New MacBook Pros are here! Get the lowest prices anywhere: Apple Price Guides updated Sept 1st (exclusive coupons)
 


Sunday, November 21, 2010, 10:40 am PT (01:40 pm ET)

Carriers' threats force Apple to abandon embedded iPhone SIM plans

After carriers threatened to stop offering subsidies for the iPhone, Apple has reportedly abandoned its plans to create an embedded SIM card that would allow users to choose and switch carriers more easily.

According to The Telegraph, Apple has given up on its plans to bypass carriers. One source told the U.K. publication that Apple was "sent back to the drawing board with their tails between their legs."

While Apple has reportedly abandoned its plans for embedded SIM cards in the iPhone, it will allegedly push ahead with that technology for the iPad. The publication claimed that Apple could offer a new iPad with an integrated SIM card before Christmas, or early next year.

However, the report also incorrectly said that a "new version" of the iPad will be released within a few weeks, and will turn the orientation lock switch on the right side of the device into a mute switch. This change will not be done with a "new" device, but rather the forthcoming iOS 4.2 software update for existing first-generation iPads.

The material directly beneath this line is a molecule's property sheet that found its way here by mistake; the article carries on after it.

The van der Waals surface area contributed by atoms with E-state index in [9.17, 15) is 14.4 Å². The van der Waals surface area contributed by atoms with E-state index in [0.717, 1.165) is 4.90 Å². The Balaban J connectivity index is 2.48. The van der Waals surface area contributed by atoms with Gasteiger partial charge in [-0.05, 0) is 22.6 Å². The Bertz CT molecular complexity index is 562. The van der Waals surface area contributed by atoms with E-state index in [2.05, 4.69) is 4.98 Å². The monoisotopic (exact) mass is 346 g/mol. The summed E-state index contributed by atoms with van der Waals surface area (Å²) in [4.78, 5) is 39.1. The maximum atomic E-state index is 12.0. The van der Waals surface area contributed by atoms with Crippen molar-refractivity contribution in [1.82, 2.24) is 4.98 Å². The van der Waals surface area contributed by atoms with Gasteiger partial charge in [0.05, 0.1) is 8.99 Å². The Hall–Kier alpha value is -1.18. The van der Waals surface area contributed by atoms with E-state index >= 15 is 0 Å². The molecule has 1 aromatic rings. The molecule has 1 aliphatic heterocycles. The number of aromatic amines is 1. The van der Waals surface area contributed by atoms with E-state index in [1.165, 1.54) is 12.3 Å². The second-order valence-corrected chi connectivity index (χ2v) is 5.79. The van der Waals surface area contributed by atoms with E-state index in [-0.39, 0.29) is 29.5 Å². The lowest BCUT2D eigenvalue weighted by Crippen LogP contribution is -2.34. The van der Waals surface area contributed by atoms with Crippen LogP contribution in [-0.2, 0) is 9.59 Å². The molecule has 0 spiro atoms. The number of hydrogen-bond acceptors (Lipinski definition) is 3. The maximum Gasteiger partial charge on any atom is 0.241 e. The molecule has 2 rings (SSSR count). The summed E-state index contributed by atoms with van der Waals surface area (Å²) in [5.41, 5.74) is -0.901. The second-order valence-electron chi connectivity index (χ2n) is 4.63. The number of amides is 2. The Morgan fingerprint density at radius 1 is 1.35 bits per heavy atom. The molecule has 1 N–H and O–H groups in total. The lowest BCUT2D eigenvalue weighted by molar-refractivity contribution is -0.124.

In October, it was reported that Apple was developing an open SIM card that would allow users to shop for mobile carriers directly from the Apple Store. The integrated card would allegedly allow iPhone buyers to activate their service without having to call or visit a mobile carrier.

In addition to allowing users to select a carrier right from their phone, a programmable integrated SIM would also enable users to travel the globe and initiate service without having to obtain a unique SIM card for each carrier in a different country.

But last week reports began to emerge that European carriers were threatening Apple that they would cut subsidies if a new iPhone with an embedded SIM card were released. Carriers accused Apple of trying to gain control of customers, essentially marginalizing the role carriers play with iPhone users.